This version of Ob may not feature his Planeswalker powers, but has certainly made a name for itself quickly. For four Mana, a Flying/Trample creature is not bad, but the really important aspect of this demon is his other effect. As odd as it seems, there are plenty of cards that can inflict one damage time and time again, and many decks that benefit from the ability to play exiled cards. Fans have even already discovered a way for this card to inflict game-winning damage alongside All Will Be One. For Red and Black players, the desparked Ob shows a huge number of possible niches in the game, and it would not be surprising to see the Captive Kingpin fit in with plenty of plans — with those focusing around cards like Nekusar, The Mindrazer or Grapeshot being the most obvious choices.

#2: Karn, Legacy Reforged ($13)

This Planeswalking golem was indirectly responsible for the beginning of New Phyrexia, and fortunately, he has survived long enough to be there for its end, an event that he is celebrating with a new card iteration. Fitting his existence as a golem, many of Karn’s cards are notorious for their synergy with artifacts and many uses. Not only does Karn, The Great Creator see plenty of play as a way to shut down opposing artifacts and bolster your own, but his Planeswalker counterpart Karn Liberated is infamous for his myriad of abilities (especially his -14). While the newest version of him does not have an effect as monstrous as these past iterations, it has still caught the eyes of many an Artifact player.

At the very least, Karn comes on to the battlefield as a 5/5 due to his own classification as an Artifact (though cards like Blightsteel Colossus can raise this power much higher), and his ability to add extra Mana quickly escalates when one takes into consideration the number of artifacts that can be put into play even in decks that do not focus on them (but even more so in strategies utilizing Myr Battlesphere or Genesis Chamber). This can not only help bring out more artifacts, but also activate the effects of artifacts like Staff of Domination repeatedly. Taking into consideration the many strong Commanders that synergize with artifacts (most notably Osgir, the Reconstructor, Breya, Etherium Shaper, and the much-despised Urza, Lord High Artificer), it’s easy to see why he will be a hit. Although its use is mostly restricted to artifact-focused decks, those that do seek Karn’s counsel will be happy to take advantage of the benefits he provides.

#1: Nissa, Resurgent Animist ($40)

There are very few things that are more beloved in Magic than a card that can search for other cards — especially when it comes to decks that already thrive. The ability to search through decks for what is needed can often be the difference between victory and defeat. When this ability is combined with Green — which already hosts a collection of powerful searchers like Worldly Tutor or the recent Invasion of Ikoria — it can only lead to a powerful card, and likewise, an expensive one. As one of the main characters of the previous Magic; The Gathering storyline, Nissa the Elf has had a long history, from a Planeswalker with many strategies (especially Land and Elves) to a member of the main heroic group, a Compleated Planeswalker under New Phyrexia, and finally a normal adventurer. This last card represents not only her ultimate fate, but her ultimate showing — at least, in terms of price.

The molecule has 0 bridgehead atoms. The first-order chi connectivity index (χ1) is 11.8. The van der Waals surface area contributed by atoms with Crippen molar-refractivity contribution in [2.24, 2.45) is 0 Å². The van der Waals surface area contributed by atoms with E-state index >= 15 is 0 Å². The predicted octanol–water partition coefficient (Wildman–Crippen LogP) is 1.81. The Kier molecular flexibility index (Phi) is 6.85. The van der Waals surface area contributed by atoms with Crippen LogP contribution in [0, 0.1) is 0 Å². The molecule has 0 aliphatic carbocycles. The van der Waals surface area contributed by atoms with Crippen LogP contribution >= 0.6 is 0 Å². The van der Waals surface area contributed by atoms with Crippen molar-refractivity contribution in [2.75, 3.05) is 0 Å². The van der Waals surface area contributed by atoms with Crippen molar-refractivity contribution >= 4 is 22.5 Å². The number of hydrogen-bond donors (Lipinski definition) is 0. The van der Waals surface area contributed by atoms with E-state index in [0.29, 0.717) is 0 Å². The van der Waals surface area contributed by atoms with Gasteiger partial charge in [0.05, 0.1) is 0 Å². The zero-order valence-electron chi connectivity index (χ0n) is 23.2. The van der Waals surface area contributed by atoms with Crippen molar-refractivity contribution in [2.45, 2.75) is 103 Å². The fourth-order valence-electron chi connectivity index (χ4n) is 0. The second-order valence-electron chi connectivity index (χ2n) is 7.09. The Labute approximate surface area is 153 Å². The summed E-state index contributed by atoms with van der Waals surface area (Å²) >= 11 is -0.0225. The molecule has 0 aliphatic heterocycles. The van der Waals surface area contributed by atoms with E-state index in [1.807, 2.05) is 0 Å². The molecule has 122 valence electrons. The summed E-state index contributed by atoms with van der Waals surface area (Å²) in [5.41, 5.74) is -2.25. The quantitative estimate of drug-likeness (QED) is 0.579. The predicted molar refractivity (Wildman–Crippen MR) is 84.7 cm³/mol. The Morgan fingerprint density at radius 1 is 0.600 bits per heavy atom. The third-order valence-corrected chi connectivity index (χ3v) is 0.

Adding extra Mana when playing a land is nice, but it pales in comparison to Nissa’s ability to quickly bring useful cards to the hand. Both Elves and Elementals are wildly popular tribes in Commander format (especially Elves, who are notorious for both their strength and swarming ability), and even if they aren’t the focus of the decks they find themselves in, there are still plenty of popular cards from both tribes that make their way into other strategies (cards like Avenger of Zendikar and Llanowar Elves are popular entries in many Green decks, regardless of theme), meaning that Nissa can always be used to grab a valuable card. Green is also known for having a large number of cards that allow for extra Land to be played each turn (examples include Azusa, Lost But Seeking and Exploration), which will enable players to activate Nissa’s effect regularly. Add a relatively strong body for 3 Mana and the fact that she receives the same benefits as any other Elf, and it’s easy to see why this new version of the desparked Planeswalker is already making waves in many Green players’ arsenals. Those who are frustrated by powerful Elf decks at their local game stores, however, may be in for an even rougher experience with the addition of the Resurgent Animist into their ranks.

With the end of the Phyrexians, the Magic: The Gathering storyline has seen a tremendous shift. What lies in future sets is currently unknown in terms of story — and while some new products have been named and themed (including a return to the planes of Ixalan and Eldraine, as well as tie-ins with Doctor Who and Lord of the Rings), not many are sure of what exactly these new boosters will entail. Regardless of what it does, however, KX will be here to let you know what will come to the Multiverse soon — and how much getting your hands on the most valuable new additions will cost.

What do you think of the final act for many of these characters? Are you excited for the new sets yet to come? Be sure to let us know on our Facebook pages!